From (1) through (3) it follows that:

(4)       If God can have a sense of humor, then having a sense of humor is a good-making property for God.

The next premise is:

(5)       God can have a sense of humor.

I return to this premise below. (4) and (5) together allow us to infer that:

(6)        Having a sense of humor is a good-making property for God.

The next premise says that:

(7)       If having a sense of humor is a good-making property for God, he has that property.

And from (6) and (7) we conclude that:

(8)       God has the property of having a sense of humor.

Let me now defend the two premises not yet discussed. The reason to embrace (7) is that God is perfect in all regards. This is not to say that God will have any good-making property that he could have. It is, presumably, a good-making property of God that he has actualized the actual world. Assuming that God was free in actualizing this possible world, he could have actualized another possible world, and if he had done so, he would have exemplified the good-making property of having actualized that possible world. But God cannot actualize this possible world and another possible world. Hence, God will not have all good-making properties that he could have. With the property of having a sense of humor, things are different, though. There seems no property or set of properties that God contingently exemplifies, such as having actualized this possible world or having raised Jesus Christ from the dead, that rules out his having a sense of humor.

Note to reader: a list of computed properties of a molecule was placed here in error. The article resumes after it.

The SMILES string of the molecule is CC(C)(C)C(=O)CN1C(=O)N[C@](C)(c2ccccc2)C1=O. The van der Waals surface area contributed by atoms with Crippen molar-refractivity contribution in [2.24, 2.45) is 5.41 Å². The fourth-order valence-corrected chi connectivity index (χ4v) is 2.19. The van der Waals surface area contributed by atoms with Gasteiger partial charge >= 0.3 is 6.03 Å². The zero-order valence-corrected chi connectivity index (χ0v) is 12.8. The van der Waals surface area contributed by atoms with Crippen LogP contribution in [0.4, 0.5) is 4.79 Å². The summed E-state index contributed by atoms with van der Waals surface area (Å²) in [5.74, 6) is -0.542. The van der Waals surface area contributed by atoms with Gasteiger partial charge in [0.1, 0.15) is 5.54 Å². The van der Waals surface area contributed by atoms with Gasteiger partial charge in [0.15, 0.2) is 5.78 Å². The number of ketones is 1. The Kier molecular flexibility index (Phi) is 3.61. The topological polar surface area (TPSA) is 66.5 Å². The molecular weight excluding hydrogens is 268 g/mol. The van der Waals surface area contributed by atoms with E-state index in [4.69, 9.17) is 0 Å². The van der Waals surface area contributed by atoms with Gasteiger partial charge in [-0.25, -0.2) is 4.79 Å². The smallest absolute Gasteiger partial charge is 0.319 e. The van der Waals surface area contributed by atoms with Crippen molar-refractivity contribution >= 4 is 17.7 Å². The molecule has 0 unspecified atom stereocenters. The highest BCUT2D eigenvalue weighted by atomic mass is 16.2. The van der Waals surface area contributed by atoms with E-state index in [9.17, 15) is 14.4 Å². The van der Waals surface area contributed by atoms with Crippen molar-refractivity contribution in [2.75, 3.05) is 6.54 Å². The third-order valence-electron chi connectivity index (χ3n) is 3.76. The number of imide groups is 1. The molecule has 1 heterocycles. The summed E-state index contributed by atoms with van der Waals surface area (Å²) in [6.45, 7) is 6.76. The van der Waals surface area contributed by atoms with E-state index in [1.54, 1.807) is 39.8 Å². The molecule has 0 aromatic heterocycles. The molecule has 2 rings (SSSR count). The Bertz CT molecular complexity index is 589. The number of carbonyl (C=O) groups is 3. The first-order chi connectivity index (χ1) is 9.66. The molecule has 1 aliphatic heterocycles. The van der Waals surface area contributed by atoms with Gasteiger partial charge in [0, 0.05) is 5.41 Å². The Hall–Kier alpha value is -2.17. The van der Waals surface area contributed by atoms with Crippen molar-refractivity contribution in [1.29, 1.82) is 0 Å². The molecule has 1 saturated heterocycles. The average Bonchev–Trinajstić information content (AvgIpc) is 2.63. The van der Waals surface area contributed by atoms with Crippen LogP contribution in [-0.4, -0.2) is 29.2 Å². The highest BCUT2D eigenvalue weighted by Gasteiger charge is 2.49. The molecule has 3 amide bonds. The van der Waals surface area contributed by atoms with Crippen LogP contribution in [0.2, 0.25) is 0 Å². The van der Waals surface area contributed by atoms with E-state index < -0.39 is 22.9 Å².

This leaves us with (5), which says that God can have a sense of humor. Is this true? Well, I see no reason to think that it conflicts with God’s omniscience. And I cannot think of a good reason to think that it would be ruled about by God’s omnipotence, omnipresence, omnibenevolence, or any other properties that are traditionally ascribed to God as essential properties that he has. There seems to be nothing in the nature of being amused or having the disposition to be amused that is ruled out by God’s nature. Thus, for all we know, God can have a sense of humor.

It follows from the argument that God has a sense of humor.

Can atheism be properly basic?
March 21, 2015 — 4:44

Author: Rik Peels  Category: Atheism & Agnosticism Uncategorized  Tags: , , , , , , , , , ,   Comments: 41

I’ve recently been wondering whether atheism – the belief that God does not exist – could be properly basic. By that, I mean whether it could be a belief that is not based on arguments, but nonetheless formed by a reliable mechanism that is truth-oriented.

I doubt whether atheism could be properly basic. If I am right, then, in order for atheism to be warranted (or maybe even merely rational; see below), atheism has to be based on arguments—whereas, perhaps, such a thing is not required for theism.

Now, here’s my line of thought. It seems we need to consider two mutually exclusive and jointly exhaustive scenarios: one in which God exists and one in which he does not.

We can be rather short about the first scenario. If God exists, then it seems impossible that humans have a truth-oriented reliable mechanism that produces the basic belief that God does not exist. Such a mechanism could never be both truth-oriented and reliable, for all of its deliverances – each instance of the basic belief that God does not exist – would be false.